Saudis call for 'severe punishment' of first coronavirus patient

Saudis call for 'severe punishment' of first coronavirus patient who returned from Iran
3 min read
03 March, 2020
Some Saudis have taken to Twitter to call for a maximum punishment for the man who test positive for the coronavirus in Saudi Arabia, following his return from Iran.
Riyadh barred citizens from its Gulf neighbours from visiting Mecca and Medina [AFP]
The first Saudi citizen who tested positive for COVID-19 must receive "severe punishment" for "using his body" to carry coronavirus to the kingdom after visiting Iran, a prominent Saudi journalist said on Monday.

It comes hours after the kingdom announced its first case of the novel coronavirus, a potentially deadly disease which is thought to have originated from China.

The man, who the health ministry said has been "isolated in a hospital", must receive the same punishment as an Islamic State group militant, according to Mohamed alShaikh, who writes for the Saudi-based Al-Jazirah.

"The Saudi national who visited Iran – a country boycotted by the kingdom - and returned with coronavirus should be tried as a terrorist because he used his body as a booby-trap to harm others. What's the difference between him and IS suicide bombers?" alShaikh tweeted in Arabic.

Similarly, Saudi writer and former UN worker Wafa Al-Rushaid said the man "should be punished after he recovers from coronavirus for concealing the truth and putting others at risk".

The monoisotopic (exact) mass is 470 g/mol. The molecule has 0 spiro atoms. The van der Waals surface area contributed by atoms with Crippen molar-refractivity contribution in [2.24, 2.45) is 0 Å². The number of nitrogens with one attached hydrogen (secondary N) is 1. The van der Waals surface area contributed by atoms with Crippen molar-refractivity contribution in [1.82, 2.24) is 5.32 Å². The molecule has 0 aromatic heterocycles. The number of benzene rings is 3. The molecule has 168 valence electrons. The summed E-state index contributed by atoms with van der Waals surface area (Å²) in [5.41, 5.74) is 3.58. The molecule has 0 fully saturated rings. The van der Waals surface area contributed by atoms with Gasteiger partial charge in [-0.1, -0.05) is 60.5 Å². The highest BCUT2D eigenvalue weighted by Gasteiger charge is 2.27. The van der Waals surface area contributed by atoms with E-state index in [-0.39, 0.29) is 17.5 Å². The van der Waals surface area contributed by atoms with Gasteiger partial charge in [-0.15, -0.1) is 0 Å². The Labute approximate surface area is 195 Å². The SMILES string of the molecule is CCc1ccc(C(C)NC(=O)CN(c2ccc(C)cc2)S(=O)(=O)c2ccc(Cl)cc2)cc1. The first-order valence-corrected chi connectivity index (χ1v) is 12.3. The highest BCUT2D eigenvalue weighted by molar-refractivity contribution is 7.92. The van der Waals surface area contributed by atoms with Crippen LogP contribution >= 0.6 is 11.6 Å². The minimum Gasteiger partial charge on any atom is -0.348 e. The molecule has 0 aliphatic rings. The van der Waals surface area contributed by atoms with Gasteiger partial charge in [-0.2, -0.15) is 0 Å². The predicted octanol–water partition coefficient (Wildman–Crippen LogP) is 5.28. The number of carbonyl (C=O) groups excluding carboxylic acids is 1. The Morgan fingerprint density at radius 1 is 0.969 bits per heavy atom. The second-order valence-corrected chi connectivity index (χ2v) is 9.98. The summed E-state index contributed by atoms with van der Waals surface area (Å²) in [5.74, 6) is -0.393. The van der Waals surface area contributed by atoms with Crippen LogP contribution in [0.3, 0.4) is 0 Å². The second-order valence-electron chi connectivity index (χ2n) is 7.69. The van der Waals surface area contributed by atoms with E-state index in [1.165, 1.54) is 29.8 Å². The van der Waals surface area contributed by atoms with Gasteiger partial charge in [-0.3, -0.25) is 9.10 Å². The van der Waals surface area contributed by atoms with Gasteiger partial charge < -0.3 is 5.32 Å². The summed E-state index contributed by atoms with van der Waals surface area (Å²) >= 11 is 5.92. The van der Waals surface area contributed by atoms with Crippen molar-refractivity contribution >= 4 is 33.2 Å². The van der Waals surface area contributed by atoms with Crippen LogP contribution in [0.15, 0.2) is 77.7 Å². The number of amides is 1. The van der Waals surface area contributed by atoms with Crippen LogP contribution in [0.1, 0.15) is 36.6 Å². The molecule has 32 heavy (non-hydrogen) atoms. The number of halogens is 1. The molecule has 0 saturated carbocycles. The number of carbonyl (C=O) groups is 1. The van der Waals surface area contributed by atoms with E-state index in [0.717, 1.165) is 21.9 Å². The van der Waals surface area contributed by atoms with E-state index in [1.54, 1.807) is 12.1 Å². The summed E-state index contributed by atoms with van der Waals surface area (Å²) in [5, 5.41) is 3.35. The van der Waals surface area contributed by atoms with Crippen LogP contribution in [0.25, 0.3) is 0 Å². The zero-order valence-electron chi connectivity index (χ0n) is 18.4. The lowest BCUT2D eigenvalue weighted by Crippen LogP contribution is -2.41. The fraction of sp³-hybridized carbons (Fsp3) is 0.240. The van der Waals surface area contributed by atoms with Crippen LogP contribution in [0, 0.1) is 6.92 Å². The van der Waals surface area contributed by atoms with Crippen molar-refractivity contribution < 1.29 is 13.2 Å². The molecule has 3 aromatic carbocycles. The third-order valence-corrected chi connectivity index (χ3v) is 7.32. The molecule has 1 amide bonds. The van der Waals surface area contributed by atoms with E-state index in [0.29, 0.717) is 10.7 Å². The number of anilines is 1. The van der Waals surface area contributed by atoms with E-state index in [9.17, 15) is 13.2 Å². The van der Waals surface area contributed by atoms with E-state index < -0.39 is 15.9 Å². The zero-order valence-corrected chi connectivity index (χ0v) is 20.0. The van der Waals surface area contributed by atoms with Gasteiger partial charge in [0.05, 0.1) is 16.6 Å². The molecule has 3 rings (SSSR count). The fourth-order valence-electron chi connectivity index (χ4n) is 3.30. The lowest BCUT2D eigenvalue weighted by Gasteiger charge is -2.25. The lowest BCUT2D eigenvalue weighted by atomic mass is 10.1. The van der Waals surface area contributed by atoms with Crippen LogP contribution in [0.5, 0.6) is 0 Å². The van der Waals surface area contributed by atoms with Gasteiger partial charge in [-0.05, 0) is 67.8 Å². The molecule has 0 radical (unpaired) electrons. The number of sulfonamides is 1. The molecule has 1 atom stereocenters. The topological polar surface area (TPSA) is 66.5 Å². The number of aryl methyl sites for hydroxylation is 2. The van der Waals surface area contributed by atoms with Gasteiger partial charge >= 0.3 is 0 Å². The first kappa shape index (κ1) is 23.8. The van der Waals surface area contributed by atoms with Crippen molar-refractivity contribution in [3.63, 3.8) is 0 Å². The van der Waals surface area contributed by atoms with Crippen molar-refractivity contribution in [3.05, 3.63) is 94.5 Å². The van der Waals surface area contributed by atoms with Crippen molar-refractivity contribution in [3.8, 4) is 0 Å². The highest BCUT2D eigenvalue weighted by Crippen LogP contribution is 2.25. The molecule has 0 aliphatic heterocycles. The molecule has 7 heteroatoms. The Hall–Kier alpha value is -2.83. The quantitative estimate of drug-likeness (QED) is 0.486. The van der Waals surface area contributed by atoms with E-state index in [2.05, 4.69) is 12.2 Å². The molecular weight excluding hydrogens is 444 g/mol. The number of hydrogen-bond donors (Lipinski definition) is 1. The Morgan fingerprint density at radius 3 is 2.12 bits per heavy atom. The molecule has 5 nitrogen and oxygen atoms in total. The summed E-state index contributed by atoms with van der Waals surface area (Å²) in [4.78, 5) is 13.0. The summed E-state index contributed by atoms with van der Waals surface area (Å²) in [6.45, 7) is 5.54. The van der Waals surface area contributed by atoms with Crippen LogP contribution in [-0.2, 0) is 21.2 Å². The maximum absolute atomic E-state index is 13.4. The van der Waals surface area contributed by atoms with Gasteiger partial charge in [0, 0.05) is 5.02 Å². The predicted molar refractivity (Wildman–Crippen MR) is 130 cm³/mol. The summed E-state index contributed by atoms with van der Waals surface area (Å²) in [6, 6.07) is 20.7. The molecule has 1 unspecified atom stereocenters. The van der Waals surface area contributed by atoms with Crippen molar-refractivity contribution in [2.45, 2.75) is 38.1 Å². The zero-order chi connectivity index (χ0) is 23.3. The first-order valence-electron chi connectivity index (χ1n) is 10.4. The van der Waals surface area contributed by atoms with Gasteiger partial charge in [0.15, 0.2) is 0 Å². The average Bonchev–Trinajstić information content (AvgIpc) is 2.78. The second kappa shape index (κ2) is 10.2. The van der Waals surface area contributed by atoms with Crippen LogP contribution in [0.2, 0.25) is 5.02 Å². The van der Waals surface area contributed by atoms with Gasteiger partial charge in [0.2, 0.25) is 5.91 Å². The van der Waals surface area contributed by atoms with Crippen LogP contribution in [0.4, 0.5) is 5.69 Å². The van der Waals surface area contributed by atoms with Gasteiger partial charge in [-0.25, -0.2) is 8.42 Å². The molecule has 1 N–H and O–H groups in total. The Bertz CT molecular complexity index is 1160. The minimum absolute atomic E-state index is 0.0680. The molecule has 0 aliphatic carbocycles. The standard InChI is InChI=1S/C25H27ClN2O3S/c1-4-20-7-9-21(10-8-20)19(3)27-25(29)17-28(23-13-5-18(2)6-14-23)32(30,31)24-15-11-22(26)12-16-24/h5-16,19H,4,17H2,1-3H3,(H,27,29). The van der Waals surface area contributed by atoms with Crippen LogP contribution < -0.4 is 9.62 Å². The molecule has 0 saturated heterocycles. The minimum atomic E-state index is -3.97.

Others also took to Twitter to voice their outrage at the patient.

"He must be tried and receive maximum punishment after his treatment, because he intended to return and harm others, as well as for his presence in Iran – a hostile state," one Twitter user said.

"He should be returned to Iran! Let them treat him there with their holy mullahs!" said another Twitter user who describes himself as a political scientists who "loves justice and abhors injustice".
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Saudi Arabia confirmed its first case of the novel virus on Monday, after a man was tested positive for the disease after entering the country through Bahrain. The ministry said he did not disclose his travels to Iran.

Last week, Riyadh barred citizens of Gulf countries from visiting the holy cities of Mecca and Medina.

It also suspended visas for the year-round mini pilgrimage to Islam's holiest places located in the west of the Sunni kingdom.

The unprecedented moves have left thousands of Muslim pilgrims in limbo, raising uncertainty over the annual Hajj pilgrimage to Mecca scheduled for end of July.

The holy sites, which draw millions of people every year, are a potential source of contagion but also a pillar of political legitimacy for Saudi rulers and a key revenue earner.

Other Gulf countries have announced a raft of measures to cut ties with Iran after infections among pilgrims returning from Shia shrines in the Islamic Republic.

Iran on Tuesday raised its coronavirus death toll to 77 - the highest outside China - with 2,336 confirmed cases.

The World Health Organisation on Monday sent its first planeload of assistance to Iran aboard an Emirati military aircraft.

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